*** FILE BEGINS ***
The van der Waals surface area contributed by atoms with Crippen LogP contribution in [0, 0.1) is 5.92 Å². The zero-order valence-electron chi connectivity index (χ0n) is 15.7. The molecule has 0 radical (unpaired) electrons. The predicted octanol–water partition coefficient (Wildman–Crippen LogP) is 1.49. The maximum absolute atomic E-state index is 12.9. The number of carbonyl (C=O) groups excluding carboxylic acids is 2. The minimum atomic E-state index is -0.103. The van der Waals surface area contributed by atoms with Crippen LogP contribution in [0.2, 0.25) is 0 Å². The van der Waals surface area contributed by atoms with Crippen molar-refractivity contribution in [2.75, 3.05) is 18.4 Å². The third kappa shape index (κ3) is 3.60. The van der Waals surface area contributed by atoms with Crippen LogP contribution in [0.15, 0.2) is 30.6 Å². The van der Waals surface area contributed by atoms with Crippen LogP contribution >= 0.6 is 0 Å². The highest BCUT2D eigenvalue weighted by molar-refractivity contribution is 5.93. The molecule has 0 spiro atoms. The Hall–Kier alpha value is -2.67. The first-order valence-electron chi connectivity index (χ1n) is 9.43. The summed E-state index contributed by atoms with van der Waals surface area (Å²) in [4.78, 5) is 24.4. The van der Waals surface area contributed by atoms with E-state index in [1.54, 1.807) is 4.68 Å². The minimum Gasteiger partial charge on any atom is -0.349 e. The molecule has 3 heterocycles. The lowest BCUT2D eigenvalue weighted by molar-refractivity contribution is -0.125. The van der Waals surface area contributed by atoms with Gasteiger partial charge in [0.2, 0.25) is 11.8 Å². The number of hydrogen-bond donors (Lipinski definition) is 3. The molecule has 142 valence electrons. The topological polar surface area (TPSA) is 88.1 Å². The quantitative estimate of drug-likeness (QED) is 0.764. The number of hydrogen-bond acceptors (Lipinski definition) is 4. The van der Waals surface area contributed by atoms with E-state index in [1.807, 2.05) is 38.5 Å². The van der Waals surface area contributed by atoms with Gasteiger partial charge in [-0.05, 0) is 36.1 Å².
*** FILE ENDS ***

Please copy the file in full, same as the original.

The van der Waals surface area contributed by atoms with Crippen LogP contribution in [0, 0.1) is 5.92 Å². The zero-order valence-electron chi connectivity index (χ0n) is 15.7. The molecule has 0 radical (unpaired) electrons. The predicted octanol–water partition coefficient (Wildman–Crippen LogP) is 1.49. The maximum absolute atomic E-state index is 12.9. The number of carbonyl (C=O) groups excluding carboxylic acids is 2. The minimum atomic E-state index is -0.103. The van der Waals surface area contributed by atoms with Crippen LogP contribution in [0.2, 0.25) is 0 Å². The van der Waals surface area contributed by atoms with Crippen molar-refractivity contribution in [2.75, 3.05) is 18.4 Å². The third kappa shape index (κ3) is 3.60. The van der Waals surface area contributed by atoms with Crippen LogP contribution in [0.15, 0.2) is 30.6 Å². The van der Waals surface area contributed by atoms with Crippen LogP contribution >= 0.6 is 0 Å². The highest BCUT2D eigenvalue weighted by molar-refractivity contribution is 5.93. The molecule has 0 spiro atoms. The Hall–Kier alpha value is -2.67. The first-order valence-electron chi connectivity index (χ1n) is 9.43. The summed E-state index contributed by atoms with van der Waals surface area (Å²) in [4.78, 5) is 24.4. The van der Waals surface area contributed by atoms with E-state index in [1.54, 1.807) is 4.68 Å². The minimum Gasteiger partial charge on any atom is -0.349 e. The molecule has 3 heterocycles. The lowest BCUT2D eigenvalue weighted by molar-refractivity contribution is -0.125. The van der Waals surface area contributed by atoms with Gasteiger partial charge in [0.2, 0.25) is 11.8 Å². The number of hydrogen-bond donors (Lipinski definition) is 3. The molecule has 142 valence electrons. The topological polar surface area (TPSA) is 88.1 Å². The quantitative estimate of drug-likeness (QED) is 0.764. The number of hydrogen-bond acceptors (Lipinski definition) is 4. The van der Waals surface area contributed by atoms with E-state index in [1.807, 2.05) is 38.5 Å². The van der Waals surface area contributed by atoms with Gasteiger partial charge in [-0.05, 0) is 36.1 Å².